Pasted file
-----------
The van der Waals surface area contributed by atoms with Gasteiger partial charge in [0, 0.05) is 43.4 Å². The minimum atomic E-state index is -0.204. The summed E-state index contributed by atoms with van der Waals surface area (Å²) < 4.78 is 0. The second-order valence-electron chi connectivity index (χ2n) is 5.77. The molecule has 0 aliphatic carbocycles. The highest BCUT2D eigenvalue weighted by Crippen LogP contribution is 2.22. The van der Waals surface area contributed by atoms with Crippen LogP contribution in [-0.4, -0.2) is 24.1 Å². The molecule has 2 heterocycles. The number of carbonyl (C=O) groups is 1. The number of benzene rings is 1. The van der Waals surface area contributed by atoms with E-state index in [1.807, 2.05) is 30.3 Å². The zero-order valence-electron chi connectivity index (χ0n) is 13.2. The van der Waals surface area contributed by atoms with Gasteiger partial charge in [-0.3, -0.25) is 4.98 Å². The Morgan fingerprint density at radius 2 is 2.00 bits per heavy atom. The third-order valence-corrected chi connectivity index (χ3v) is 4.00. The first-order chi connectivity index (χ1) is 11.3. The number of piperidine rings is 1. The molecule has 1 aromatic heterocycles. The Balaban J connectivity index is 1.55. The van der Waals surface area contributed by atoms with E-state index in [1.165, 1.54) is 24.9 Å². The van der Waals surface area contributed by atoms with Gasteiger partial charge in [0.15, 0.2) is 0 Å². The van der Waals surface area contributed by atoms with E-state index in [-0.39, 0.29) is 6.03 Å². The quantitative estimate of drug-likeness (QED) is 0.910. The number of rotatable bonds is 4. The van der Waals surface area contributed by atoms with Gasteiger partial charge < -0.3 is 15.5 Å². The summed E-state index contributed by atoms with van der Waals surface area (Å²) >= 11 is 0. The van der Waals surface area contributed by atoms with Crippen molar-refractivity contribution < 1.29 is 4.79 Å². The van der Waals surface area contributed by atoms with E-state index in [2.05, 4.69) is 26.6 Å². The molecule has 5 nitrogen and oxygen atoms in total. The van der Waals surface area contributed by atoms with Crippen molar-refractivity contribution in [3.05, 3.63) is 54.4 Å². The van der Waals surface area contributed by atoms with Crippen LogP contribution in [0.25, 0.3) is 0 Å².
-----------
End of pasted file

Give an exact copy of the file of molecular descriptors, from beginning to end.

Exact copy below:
The van der Waals surface area contributed by atoms with Gasteiger partial charge in [0, 0.05) is 43.4 Å². The minimum atomic E-state index is -0.204. The summed E-state index contributed by atoms with van der Waals surface area (Å²) < 4.78 is 0. The second-order valence-electron chi connectivity index (χ2n) is 5.77. The molecule has 0 aliphatic carbocycles. The highest BCUT2D eigenvalue weighted by Crippen LogP contribution is 2.22. The van der Waals surface area contributed by atoms with Crippen LogP contribution in [-0.4, -0.2) is 24.1 Å². The molecule has 2 heterocycles. The number of carbonyl (C=O) groups is 1. The number of benzene rings is 1. The van der Waals surface area contributed by atoms with E-state index in [1.807, 2.05) is 30.3 Å². The zero-order valence-electron chi connectivity index (χ0n) is 13.2. The van der Waals surface area contributed by atoms with Gasteiger partial charge in [-0.3, -0.25) is 4.98 Å². The Morgan fingerprint density at radius 2 is 2.00 bits per heavy atom. The third-order valence-corrected chi connectivity index (χ3v) is 4.00. The first-order chi connectivity index (χ1) is 11.3. The number of piperidine rings is 1. The molecule has 1 aromatic heterocycles. The Balaban J connectivity index is 1.55. The van der Waals surface area contributed by atoms with E-state index in [1.165, 1.54) is 24.9 Å². The van der Waals surface area contributed by atoms with Gasteiger partial charge in [0.15, 0.2) is 0 Å². The van der Waals surface area contributed by atoms with E-state index in [-0.39, 0.29) is 6.03 Å². The quantitative estimate of drug-likeness (QED) is 0.910. The number of rotatable bonds is 4. The van der Waals surface area contributed by atoms with Gasteiger partial charge < -0.3 is 15.5 Å². The summed E-state index contributed by atoms with van der Waals surface area (Å²) >= 11 is 0. The van der Waals surface area contributed by atoms with Crippen molar-refractivity contribution < 1.29 is 4.79 Å². The van der Waals surface area contributed by atoms with E-state index in [2.05, 4.69) is 26.6 Å². The molecule has 5 nitrogen and oxygen atoms in total. The van der Waals surface area contributed by atoms with Crippen molar-refractivity contribution in [3.05, 3.63) is 54.4 Å². The van der Waals surface area contributed by atoms with Crippen LogP contribution in [0.25, 0.3) is 0 Å².